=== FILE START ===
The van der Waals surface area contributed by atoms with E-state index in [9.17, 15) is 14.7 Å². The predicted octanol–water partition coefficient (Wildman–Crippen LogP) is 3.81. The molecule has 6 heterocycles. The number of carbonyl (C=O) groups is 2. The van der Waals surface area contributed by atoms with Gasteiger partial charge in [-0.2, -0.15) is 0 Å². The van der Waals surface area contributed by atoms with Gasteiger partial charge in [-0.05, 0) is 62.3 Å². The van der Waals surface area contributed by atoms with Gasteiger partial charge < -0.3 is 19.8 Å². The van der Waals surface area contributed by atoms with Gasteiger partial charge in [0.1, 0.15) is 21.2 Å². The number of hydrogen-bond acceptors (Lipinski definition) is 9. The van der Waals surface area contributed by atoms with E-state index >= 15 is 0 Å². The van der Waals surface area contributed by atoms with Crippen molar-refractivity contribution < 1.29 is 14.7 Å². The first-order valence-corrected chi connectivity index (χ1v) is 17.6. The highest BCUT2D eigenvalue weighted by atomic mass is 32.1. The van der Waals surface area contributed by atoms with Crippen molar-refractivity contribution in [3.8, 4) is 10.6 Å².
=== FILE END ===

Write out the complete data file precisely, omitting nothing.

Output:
The van der Waals surface area contributed by atoms with E-state index in [9.17, 15) is 14.7 Å². The predicted octanol–water partition coefficient (Wildman–Crippen LogP) is 3.81. The molecule has 6 heterocycles. The number of carbonyl (C=O) groups is 2. The van der Waals surface area contributed by atoms with Gasteiger partial charge in [-0.2, -0.15) is 0 Å². The van der Waals surface area contributed by atoms with Gasteiger partial charge in [-0.05, 0) is 62.3 Å². The van der Waals surface area contributed by atoms with Gasteiger partial charge < -0.3 is 19.8 Å². The van der Waals surface area contributed by atoms with Gasteiger partial charge in [0.1, 0.15) is 21.2 Å². The number of hydrogen-bond acceptors (Lipinski definition) is 9. The van der Waals surface area contributed by atoms with E-state index >= 15 is 0 Å². The van der Waals surface area contributed by atoms with Crippen molar-refractivity contribution < 1.29 is 14.7 Å². The first-order valence-corrected chi connectivity index (χ1v) is 17.6. The highest BCUT2D eigenvalue weighted by atomic mass is 32.1. The van der Waals surface area contributed by atoms with Crippen molar-refractivity contribution in [3.8, 4) is 10.6 Å².